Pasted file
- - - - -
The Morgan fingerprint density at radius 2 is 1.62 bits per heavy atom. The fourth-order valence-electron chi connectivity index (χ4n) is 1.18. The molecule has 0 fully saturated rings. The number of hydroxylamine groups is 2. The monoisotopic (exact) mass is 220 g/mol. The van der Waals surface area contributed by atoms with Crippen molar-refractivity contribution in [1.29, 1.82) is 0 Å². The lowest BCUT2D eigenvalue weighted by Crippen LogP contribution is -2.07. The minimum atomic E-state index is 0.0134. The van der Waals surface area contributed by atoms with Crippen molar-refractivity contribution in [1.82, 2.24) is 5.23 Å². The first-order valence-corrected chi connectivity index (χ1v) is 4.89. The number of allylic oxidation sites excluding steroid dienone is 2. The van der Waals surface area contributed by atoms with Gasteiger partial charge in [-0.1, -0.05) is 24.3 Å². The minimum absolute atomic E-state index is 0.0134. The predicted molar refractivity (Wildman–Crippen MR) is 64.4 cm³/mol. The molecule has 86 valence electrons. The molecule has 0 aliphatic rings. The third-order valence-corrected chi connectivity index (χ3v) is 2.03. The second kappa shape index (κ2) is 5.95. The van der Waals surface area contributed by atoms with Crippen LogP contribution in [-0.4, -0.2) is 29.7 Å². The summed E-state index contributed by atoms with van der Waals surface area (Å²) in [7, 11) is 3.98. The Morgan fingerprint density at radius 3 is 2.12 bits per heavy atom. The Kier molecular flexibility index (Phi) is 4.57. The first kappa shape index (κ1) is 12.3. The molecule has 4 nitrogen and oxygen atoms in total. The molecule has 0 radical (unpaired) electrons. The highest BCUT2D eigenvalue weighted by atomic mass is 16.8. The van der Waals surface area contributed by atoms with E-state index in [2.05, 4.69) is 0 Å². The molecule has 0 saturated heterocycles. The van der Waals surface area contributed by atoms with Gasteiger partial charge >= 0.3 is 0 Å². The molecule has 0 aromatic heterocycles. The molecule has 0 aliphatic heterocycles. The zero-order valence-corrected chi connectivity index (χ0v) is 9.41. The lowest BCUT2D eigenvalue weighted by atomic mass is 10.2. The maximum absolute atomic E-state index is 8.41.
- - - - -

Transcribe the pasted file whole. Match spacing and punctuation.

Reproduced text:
The Morgan fingerprint density at radius 2 is 1.62 bits per heavy atom. The fourth-order valence-electron chi connectivity index (χ4n) is 1.18. The molecule has 0 fully saturated rings. The number of hydroxylamine groups is 2. The monoisotopic (exact) mass is 220 g/mol. The van der Waals surface area contributed by atoms with Crippen molar-refractivity contribution in [1.29, 1.82) is 0 Å². The lowest BCUT2D eigenvalue weighted by Crippen LogP contribution is -2.07. The minimum atomic E-state index is 0.0134. The van der Waals surface area contributed by atoms with Crippen molar-refractivity contribution in [1.82, 2.24) is 5.23 Å². The first-order valence-corrected chi connectivity index (χ1v) is 4.89. The number of allylic oxidation sites excluding steroid dienone is 2. The van der Waals surface area contributed by atoms with Gasteiger partial charge in [-0.1, -0.05) is 24.3 Å². The minimum absolute atomic E-state index is 0.0134. The predicted molar refractivity (Wildman–Crippen MR) is 64.4 cm³/mol. The molecule has 86 valence electrons. The molecule has 0 aliphatic rings. The third-order valence-corrected chi connectivity index (χ3v) is 2.03. The second kappa shape index (κ2) is 5.95. The van der Waals surface area contributed by atoms with Crippen LogP contribution in [-0.4, -0.2) is 29.7 Å². The summed E-state index contributed by atoms with van der Waals surface area (Å²) in [7, 11) is 3.98. The Morgan fingerprint density at radius 3 is 2.12 bits per heavy atom. The Kier molecular flexibility index (Phi) is 4.57. The first kappa shape index (κ1) is 12.3. The molecule has 4 nitrogen and oxygen atoms in total. The molecule has 0 radical (unpaired) electrons. The highest BCUT2D eigenvalue weighted by atomic mass is 16.8. The van der Waals surface area contributed by atoms with E-state index in [2.05, 4.69) is 0 Å². The molecule has 0 saturated heterocycles. The van der Waals surface area contributed by atoms with Gasteiger partial charge >= 0.3 is 0 Å². The molecule has 0 aromatic heterocycles. The molecule has 0 aliphatic heterocycles. The zero-order valence-corrected chi connectivity index (χ0v) is 9.41. The lowest BCUT2D eigenvalue weighted by atomic mass is 10.2. The maximum absolute atomic E-state index is 8.41.